When I said earlier that books reeked of humanity, I meant not that they smell like us but that their existence entails humans: as creators, producers, authors, readers, aesthetic evaluators. Like works of art, book-forms exist entirely within the world of culture. As material artifacts they imply the society that produced them and encode implicitly its aesthetic canon along with much technical and technological knowledge. As presentations of texts they imply a given society’s entire cognitive universe. From any particular book-form one can potentially reconstruct much of the culture that produced it. Though book-forms rarely look alike, they do have family resemblances. French books from the 1830s, say, have a style of their own such that one can pretty reasonably date a book from that period even if it bears no date. Just so with American books from the 1920s, German books from the teens, and so on. What makes for these differences in appearance are the myriad factors I’ve already alluded to: factors of production, available and favored materials for binding, typography, aesthetic notions about what makes for visually pleasing forms, and so on. Though no one of these attributes suffices to typify a book-form within a country and period, in conjunction they do so regularly and predictably.
Books as Members of Classes
Each book-form, in addition to all the other classes it belongs to, which as a set define its objectal being, belongs to the class of material objects produced as intended equivalent objects, meant to be construed by readers as identical. I refer here, of course, to editions and printings. Barring the ever-present possiblity of production defects in printing and binding, the book-forms at birth are perfect and as close to identical siblings as it is possible to be. So soon as they are thrown into the world, they begin acquiring histories. They get used and abused, rebound, highlighted, thrown at caterwauling cats, waterstained. even read or collected. What we most covet within the realm of antiquarian bookdom, wherein books are always comprehended as individuals (which, please remember, mean concrete universals), is either the perfect exemplar of that original birth-class or a significant association copy. Best, of course, is an object that is simultaneously both—the Holy Grail of book collecting. One never forgets missing such exemplary books. Around 1974, only several years after I had first started dealing in psychoanalytic books, I tried to buy from Walter Alicke in Lichtenstein a perfect, unopened copy in original wrappers of Freud’s Traumdeutung inscribed to Jung—a perfect example of a perfect example. Since he had drastically underpriced it (the equivalent of about $3,000 in Swiss Francs), I naturally didn’t get it. Those of you familiar with Alicke’s catalogs will know that this must be one of the few times in his illustrious bookselling career that he underpriced a book. The reason, by the way, that Jung’s copy was perfect—how, after all, could he not have read the book? -- was, as I knew, that Freud had sent him this copy after they had met. Jung already owned his own copy, so presumably just put this one on the shelf without bothering to bind it.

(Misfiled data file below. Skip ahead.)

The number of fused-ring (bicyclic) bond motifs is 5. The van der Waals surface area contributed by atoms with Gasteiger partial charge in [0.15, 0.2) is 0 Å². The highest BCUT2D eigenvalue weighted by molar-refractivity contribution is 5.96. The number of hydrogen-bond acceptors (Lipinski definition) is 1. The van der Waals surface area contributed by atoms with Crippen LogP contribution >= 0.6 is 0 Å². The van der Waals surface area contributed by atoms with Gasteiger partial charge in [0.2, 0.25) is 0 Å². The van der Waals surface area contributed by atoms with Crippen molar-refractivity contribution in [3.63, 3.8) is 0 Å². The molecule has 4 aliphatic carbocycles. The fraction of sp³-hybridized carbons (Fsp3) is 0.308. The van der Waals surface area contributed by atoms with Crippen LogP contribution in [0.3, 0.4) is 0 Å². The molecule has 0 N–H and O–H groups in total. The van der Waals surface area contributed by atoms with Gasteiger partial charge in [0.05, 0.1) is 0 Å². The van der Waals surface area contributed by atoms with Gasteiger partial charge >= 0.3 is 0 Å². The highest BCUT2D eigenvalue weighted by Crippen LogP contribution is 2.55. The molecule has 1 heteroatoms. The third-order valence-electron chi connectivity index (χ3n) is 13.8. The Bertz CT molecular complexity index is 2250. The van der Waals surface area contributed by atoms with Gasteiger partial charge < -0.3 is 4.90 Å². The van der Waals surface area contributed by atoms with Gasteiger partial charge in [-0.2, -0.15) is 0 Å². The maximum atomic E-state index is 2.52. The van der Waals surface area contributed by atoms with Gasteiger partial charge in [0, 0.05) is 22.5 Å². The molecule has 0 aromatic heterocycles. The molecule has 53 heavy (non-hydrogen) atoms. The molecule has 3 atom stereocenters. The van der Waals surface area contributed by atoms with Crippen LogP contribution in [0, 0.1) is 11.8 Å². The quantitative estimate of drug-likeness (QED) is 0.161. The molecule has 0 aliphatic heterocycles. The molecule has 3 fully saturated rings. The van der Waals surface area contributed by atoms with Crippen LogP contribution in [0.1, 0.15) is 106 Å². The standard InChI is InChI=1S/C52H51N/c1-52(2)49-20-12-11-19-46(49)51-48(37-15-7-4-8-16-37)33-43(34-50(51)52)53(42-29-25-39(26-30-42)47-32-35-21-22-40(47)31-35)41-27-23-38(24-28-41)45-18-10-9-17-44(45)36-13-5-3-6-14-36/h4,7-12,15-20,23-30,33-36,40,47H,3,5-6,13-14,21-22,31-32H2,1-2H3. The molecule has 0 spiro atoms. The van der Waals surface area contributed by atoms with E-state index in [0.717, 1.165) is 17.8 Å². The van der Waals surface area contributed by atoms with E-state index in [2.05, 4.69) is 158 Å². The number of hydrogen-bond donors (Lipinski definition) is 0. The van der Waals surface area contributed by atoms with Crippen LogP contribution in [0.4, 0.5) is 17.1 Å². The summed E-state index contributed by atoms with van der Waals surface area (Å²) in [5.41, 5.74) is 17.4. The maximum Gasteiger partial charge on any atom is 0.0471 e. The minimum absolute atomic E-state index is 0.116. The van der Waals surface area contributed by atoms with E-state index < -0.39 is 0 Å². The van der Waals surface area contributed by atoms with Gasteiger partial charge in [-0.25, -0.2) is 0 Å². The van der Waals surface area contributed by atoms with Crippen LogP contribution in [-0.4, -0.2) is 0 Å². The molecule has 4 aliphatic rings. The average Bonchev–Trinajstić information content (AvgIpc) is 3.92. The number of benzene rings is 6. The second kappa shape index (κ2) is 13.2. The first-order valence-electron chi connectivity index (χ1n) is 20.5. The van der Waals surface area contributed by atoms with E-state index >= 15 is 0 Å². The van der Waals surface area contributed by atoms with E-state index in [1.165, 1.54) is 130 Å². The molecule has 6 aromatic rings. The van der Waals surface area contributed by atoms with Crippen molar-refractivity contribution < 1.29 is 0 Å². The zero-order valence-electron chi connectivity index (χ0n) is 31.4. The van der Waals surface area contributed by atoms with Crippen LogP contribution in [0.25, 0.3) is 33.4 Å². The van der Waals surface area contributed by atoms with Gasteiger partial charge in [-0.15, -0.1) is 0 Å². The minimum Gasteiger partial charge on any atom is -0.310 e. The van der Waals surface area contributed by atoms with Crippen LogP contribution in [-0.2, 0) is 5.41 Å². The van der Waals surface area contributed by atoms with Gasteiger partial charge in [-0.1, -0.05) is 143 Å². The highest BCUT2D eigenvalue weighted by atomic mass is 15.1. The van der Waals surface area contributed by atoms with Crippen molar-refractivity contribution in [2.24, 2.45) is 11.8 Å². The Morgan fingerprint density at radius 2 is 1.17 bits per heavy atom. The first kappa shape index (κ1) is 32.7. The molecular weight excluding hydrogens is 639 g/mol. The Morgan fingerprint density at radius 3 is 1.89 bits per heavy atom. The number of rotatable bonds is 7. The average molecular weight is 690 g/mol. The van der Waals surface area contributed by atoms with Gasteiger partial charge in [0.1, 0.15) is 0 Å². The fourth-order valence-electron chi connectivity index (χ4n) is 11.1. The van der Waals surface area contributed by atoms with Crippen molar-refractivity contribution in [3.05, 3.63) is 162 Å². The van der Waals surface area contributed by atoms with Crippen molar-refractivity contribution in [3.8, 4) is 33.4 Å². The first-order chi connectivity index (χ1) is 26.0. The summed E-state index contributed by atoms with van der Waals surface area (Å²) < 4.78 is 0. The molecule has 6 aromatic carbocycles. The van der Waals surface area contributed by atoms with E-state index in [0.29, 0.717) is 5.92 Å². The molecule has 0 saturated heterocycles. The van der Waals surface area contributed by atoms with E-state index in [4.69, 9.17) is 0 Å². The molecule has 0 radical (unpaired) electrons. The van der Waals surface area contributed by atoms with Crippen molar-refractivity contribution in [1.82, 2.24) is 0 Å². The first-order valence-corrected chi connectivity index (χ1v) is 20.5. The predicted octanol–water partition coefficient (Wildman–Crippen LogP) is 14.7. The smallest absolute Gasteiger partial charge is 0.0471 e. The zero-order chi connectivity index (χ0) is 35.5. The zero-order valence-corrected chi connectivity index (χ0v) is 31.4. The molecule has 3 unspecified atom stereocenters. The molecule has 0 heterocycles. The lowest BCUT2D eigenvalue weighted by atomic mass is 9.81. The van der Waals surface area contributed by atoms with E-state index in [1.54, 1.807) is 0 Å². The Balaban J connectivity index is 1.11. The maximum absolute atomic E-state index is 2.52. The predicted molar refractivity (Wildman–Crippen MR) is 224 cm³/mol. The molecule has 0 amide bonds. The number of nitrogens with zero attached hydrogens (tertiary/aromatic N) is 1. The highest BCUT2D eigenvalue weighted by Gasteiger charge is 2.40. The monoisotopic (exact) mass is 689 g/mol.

So, if we have learned to play the game by the proper rules, we are driven to acquire perfect and association copies. I should say a few words about the latter. The first thing to say about association copies is that they create new connections. By dint of their very existence they create knowledge about the world that we didn’t have before. One might guess that X must have given a copy to Y or that Z must have owned a copy of a particular book, but lacking an actual copy, one simply can’t be sure. Secondly, the physical object that through its appearance in the world signifies the connection both represents and presents the union of donor and donee. It is that most coveted of universals: a class with (probably) only one member and, thus, the most perfect form of concrete universal in bookdom. There can, after all, be multiple perfect exemplars in original condition of a book, but there will most likely be only one copy that X gave to Y or that Z owned, though I know of a few instances of multiple presentations by an author to the same recipient. Even in those cases the actual presentation inscriptions usually differ and the physical book-forms inevitably differ with respect to accidents of condition, binding, etc.
Now, classes with only one or just a small number of members differ fundamentally from classes with indefinitely many members, such as those named by terms such as "book" or "table." Thinly populated classes (logically, classes with limited extension) are typically those to which we give proper names like "Susan" or "Stuttgart." Texts, of course, are such objects; and so we know them by proper names like "Moby Dick" or "The Interpretation of Dreams." Though we give the name of the text-class to the physical objects bearing the text denominated by the name, book-forms actually belong to common name classes, for, though there is a finite limit to the the number of copies produced within any printing, there is no logical limit to the number of different editions, printings, translations of a text that can be produced. Association copies promote book-forms from common-name classes to proper name classes—that is, they leap into the realm of individuality, approaching a kind of personhood.